Acute respiratory response to prolonged, moderate levels of sidestream tobacco smoke

Stuart R. Willes, Thomas K. Fitzgerald, Thomas Permutt, David Proud, Nancy J. Haley, Rebecca Bascom

Research output: Contribution to journalArticlepeer-review

30 Scopus citations


Environmental tobacco smoke (ETS) is a significant component of indoor air pollution yet the acute upper respiratory response has not been well studied. The goal of this study was to determine the response of healthy subjects to moderate levels of sidestream tobacco smoke (SS). Twenty-three subjects were challenged on 2 separate days to clean air or SS (2 h, 15 ppm carbon monoxide, at rest). Subjects completed symptom questionnaires, posterior rhinomanometry, and body plethysmography. Average total and differential cell counts and albumin concentration were determined on nasal lavage samples. The urinary cotinine: creatinine ratio was used as a biomarker of exposure. Following SS exposure, irritant and rhinitis symptoms increased, nasal resistance rose from 4.9 ± 0.4 to 6.3 ± 0.6 cm H2O/L/s and specific airway conductance decreased from 0.14 ± 0.01 to 0.13 ± 0.01 cm H2O−1 s−1. Total cell counts, neutrophils, and albumin were unchanged. An increased nasal congestive response did not correlate with an increased cotinine : creatinine ratio. A history of ETS rhinitis did not predict an increased group response to smoke, but individuals with the largest physiologic and inflammatory response were historically ETS sensitive. In summary, healthy normal subjects demonstrate nasal congestion with exposure to moderate levels of SS without evidence of increased nasal vascular permeability.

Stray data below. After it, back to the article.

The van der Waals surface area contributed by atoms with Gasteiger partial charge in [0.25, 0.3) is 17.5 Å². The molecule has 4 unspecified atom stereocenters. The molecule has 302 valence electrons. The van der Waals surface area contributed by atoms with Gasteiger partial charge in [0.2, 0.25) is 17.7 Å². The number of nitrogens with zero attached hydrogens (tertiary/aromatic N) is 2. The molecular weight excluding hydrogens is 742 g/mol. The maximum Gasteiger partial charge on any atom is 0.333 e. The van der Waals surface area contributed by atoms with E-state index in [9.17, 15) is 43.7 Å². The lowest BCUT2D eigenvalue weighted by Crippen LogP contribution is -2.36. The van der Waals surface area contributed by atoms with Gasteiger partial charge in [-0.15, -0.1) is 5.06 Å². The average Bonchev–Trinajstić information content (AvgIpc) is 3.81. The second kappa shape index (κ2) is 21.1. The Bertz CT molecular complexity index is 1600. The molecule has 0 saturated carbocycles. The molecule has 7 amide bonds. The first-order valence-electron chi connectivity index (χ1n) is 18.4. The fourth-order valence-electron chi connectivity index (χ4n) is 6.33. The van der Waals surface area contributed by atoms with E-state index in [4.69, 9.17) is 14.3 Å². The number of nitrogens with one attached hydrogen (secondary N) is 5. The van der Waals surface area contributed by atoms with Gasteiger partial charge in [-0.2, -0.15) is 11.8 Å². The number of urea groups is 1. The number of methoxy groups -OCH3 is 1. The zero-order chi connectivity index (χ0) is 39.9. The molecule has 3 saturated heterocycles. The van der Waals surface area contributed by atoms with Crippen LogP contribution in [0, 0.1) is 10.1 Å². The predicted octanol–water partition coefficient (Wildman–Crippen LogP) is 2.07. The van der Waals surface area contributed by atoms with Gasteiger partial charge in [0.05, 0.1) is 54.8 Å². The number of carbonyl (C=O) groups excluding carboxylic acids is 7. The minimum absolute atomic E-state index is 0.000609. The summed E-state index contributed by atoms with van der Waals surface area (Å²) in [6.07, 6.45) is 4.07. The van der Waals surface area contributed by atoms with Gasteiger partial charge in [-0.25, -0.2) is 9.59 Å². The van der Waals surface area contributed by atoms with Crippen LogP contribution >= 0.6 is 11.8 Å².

Original languageEnglish (US)
Pages (from-to)193-209
Number of pages17
JournalJournal of Toxicology and Environmental Health - Part A
Issue number3
StatePublished - Feb 1998

All Science Journal Classification (ASJC) codes

  • Toxicology
  • Health, Toxicology and Mutagenesis


Dive into the research topics of 'Acute respiratory response to prolonged, moderate levels of sidestream tobacco smoke'. Together they form a unique fingerprint.

Cite this